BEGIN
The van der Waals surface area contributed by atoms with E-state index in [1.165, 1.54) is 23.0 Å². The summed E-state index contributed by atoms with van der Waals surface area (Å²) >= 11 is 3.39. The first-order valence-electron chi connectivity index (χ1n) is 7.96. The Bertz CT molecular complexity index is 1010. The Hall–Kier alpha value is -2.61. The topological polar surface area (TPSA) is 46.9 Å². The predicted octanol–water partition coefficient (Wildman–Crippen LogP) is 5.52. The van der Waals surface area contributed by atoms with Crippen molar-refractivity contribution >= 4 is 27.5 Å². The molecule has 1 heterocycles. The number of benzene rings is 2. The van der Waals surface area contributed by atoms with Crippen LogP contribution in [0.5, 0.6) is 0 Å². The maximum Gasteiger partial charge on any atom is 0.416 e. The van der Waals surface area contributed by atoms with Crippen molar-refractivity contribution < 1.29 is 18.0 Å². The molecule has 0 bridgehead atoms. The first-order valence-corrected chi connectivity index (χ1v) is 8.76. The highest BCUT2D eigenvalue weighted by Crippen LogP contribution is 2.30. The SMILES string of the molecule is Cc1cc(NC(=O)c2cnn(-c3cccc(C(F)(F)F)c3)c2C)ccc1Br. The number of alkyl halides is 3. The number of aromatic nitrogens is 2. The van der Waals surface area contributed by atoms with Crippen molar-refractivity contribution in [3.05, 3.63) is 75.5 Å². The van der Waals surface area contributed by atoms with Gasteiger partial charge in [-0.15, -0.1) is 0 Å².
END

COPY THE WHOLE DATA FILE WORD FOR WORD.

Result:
The van der Waals surface area contributed by atoms with E-state index in [1.165, 1.54) is 23.0 Å². The summed E-state index contributed by atoms with van der Waals surface area (Å²) >= 11 is 3.39. The first-order valence-electron chi connectivity index (χ1n) is 7.96. The Bertz CT molecular complexity index is 1010. The Hall–Kier alpha value is -2.61. The topological polar surface area (TPSA) is 46.9 Å². The predicted octanol–water partition coefficient (Wildman–Crippen LogP) is 5.52. The van der Waals surface area contributed by atoms with Crippen molar-refractivity contribution >= 4 is 27.5 Å². The molecule has 1 heterocycles. The number of benzene rings is 2. The van der Waals surface area contributed by atoms with Crippen LogP contribution in [0.5, 0.6) is 0 Å². The maximum Gasteiger partial charge on any atom is 0.416 e. The van der Waals surface area contributed by atoms with Crippen molar-refractivity contribution < 1.29 is 18.0 Å². The molecule has 0 bridgehead atoms. The first-order valence-corrected chi connectivity index (χ1v) is 8.76. The highest BCUT2D eigenvalue weighted by Crippen LogP contribution is 2.30. The SMILES string of the molecule is Cc1cc(NC(=O)c2cnn(-c3cccc(C(F)(F)F)c3)c2C)ccc1Br. The number of alkyl halides is 3. The number of aromatic nitrogens is 2. The van der Waals surface area contributed by atoms with Crippen molar-refractivity contribution in [3.05, 3.63) is 75.5 Å². The van der Waals surface area contributed by atoms with Gasteiger partial charge in [-0.15, -0.1) is 0 Å².